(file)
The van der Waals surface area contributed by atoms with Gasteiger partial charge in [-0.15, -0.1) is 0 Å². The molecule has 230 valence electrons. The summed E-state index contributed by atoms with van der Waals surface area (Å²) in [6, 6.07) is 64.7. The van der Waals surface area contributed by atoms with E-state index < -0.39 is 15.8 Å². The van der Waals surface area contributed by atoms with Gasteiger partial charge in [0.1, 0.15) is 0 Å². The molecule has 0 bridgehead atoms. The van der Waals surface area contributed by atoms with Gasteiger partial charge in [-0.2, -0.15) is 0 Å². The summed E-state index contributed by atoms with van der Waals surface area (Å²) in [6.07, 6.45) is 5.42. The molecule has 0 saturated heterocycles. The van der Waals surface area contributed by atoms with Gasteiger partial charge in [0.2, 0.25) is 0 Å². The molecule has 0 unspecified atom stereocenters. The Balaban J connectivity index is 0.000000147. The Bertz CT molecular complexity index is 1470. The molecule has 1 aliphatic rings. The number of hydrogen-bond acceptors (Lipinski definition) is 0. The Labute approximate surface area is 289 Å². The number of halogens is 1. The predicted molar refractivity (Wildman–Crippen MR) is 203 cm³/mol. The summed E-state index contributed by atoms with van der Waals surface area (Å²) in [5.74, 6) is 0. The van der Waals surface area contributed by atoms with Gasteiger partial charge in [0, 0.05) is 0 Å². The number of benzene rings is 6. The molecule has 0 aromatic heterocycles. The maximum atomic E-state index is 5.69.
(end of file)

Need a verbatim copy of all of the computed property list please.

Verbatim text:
The van der Waals surface area contributed by atoms with Gasteiger partial charge in [-0.15, -0.1) is 0 Å². The molecule has 230 valence electrons. The summed E-state index contributed by atoms with van der Waals surface area (Å²) in [6, 6.07) is 64.7. The van der Waals surface area contributed by atoms with E-state index < -0.39 is 15.8 Å². The van der Waals surface area contributed by atoms with Gasteiger partial charge in [0.1, 0.15) is 0 Å². The molecule has 0 bridgehead atoms. The van der Waals surface area contributed by atoms with Gasteiger partial charge in [-0.2, -0.15) is 0 Å². The summed E-state index contributed by atoms with van der Waals surface area (Å²) in [6.07, 6.45) is 5.42. The molecule has 0 saturated heterocycles. The van der Waals surface area contributed by atoms with Gasteiger partial charge in [0.2, 0.25) is 0 Å². The molecule has 0 unspecified atom stereocenters. The Balaban J connectivity index is 0.000000147. The Bertz CT molecular complexity index is 1470. The molecule has 1 aliphatic rings. The number of hydrogen-bond acceptors (Lipinski definition) is 0. The Labute approximate surface area is 289 Å². The number of halogens is 1. The predicted molar refractivity (Wildman–Crippen MR) is 203 cm³/mol. The summed E-state index contributed by atoms with van der Waals surface area (Å²) in [5.74, 6) is 0. The van der Waals surface area contributed by atoms with Gasteiger partial charge in [0, 0.05) is 0 Å². The number of benzene rings is 6. The molecule has 0 aromatic heterocycles. The maximum atomic E-state index is 5.69.